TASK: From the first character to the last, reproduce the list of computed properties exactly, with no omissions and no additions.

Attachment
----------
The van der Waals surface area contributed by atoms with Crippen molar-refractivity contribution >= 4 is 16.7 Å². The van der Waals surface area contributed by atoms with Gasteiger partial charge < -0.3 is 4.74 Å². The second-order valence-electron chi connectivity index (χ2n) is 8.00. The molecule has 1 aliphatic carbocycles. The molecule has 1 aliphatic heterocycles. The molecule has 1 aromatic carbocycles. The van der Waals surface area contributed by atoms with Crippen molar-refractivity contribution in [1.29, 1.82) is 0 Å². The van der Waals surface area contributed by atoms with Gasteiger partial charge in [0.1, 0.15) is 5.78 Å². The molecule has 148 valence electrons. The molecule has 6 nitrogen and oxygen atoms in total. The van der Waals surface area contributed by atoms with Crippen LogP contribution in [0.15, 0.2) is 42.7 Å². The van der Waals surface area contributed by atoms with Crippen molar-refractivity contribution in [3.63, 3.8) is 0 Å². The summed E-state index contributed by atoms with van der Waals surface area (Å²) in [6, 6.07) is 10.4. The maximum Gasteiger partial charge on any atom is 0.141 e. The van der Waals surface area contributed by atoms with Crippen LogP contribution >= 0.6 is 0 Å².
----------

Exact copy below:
The van der Waals surface area contributed by atoms with Crippen molar-refractivity contribution >= 4 is 16.7 Å². The van der Waals surface area contributed by atoms with Gasteiger partial charge < -0.3 is 4.74 Å². The second-order valence-electron chi connectivity index (χ2n) is 8.00. The molecule has 1 aliphatic carbocycles. The molecule has 1 aliphatic heterocycles. The molecule has 1 aromatic carbocycles. The van der Waals surface area contributed by atoms with Crippen molar-refractivity contribution in [1.29, 1.82) is 0 Å². The van der Waals surface area contributed by atoms with Gasteiger partial charge in [0.1, 0.15) is 5.78 Å². The molecule has 148 valence electrons. The molecule has 6 nitrogen and oxygen atoms in total. The van der Waals surface area contributed by atoms with Crippen LogP contribution in [0.15, 0.2) is 42.7 Å². The van der Waals surface area contributed by atoms with Crippen molar-refractivity contribution in [3.63, 3.8) is 0 Å². The summed E-state index contributed by atoms with van der Waals surface area (Å²) in [6, 6.07) is 10.4. The maximum Gasteiger partial charge on any atom is 0.141 e. The van der Waals surface area contributed by atoms with Crippen LogP contribution >= 0.6 is 0 Å².